Background: Obesity is a risk factor in the development of a variety of diseases including cardiovascular disease and type 2 diabetes. Circulating fatty acids (including palmitate) and protein glycation are both increased in obesity and diabetes and are known to cause metabolic stress. This includes the impairment of the glucoregulatory hormone glucagon-like peptide-1 (GLP-1) secreted from intestinal L-cells. Recently, the gastrointestinal microbiome has been implicated in the regulation of GLP-1. We believe that the bacterial metabolite hydrogen sulfide (H2S) can play a protective role in L-cell metabolic stress.
Methods: Our study was conducted on both human NCI H716 and mouse GLUTag GLP-1 secreting L-cells. L-cell stress was assessed using the total reactive oxygen species (ROS) dye DCF-DA. ROS levels were examined during incubation with palmitate (PA), glycated albumin (GA), and the bacterial gas donor GYY4137(H2S). Next, GLP-1 secretion was measured after treating cells with PA and GA, along with H2S using a GLP-1 ELISA.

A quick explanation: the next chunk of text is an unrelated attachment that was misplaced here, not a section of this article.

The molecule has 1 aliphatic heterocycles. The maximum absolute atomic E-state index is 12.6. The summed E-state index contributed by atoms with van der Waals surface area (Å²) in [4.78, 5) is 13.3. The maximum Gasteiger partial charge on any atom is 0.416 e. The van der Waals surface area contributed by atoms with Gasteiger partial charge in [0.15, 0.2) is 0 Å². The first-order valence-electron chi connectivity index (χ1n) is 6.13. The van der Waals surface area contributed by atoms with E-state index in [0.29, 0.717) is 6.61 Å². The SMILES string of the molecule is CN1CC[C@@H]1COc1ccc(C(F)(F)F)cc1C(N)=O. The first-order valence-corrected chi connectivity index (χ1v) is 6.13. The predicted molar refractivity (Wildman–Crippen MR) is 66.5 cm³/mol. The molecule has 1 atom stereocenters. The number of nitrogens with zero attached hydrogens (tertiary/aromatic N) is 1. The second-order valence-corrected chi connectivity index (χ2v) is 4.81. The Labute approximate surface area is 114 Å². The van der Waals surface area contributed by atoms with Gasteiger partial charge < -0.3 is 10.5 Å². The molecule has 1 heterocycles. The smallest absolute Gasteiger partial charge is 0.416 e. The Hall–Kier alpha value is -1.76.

Results: We have demonstrated that elements of the obese physiological environment: PA and GA, cause an increase of reactive oxygen species (ROS) in L-cells. Specifically, 500μm PA and 200μg/mL GA caused a 75% and 50% increase in ROS generation, respectively. Furthermore, these treatments led to a 25% reduction of GLP-1 secretion in human L-cells. Finally, the microbial gas H₂S reduced basal and PA-induced ROS by nearly half.
Conclusion: The microbial gas H2S reduces metabolic stress in GLP-1 cells. This study will lay the foundation for future work exploring how bacterial products such as prebiotics and probiotics may be used as a treatment for complications associated with obesity and diabetes.
A. Mezouari: None. J. Gagnon: None. R. Nangia: None.
Natural Sciences and Engineering Research Council of Canada (RGPIN-2016-05905)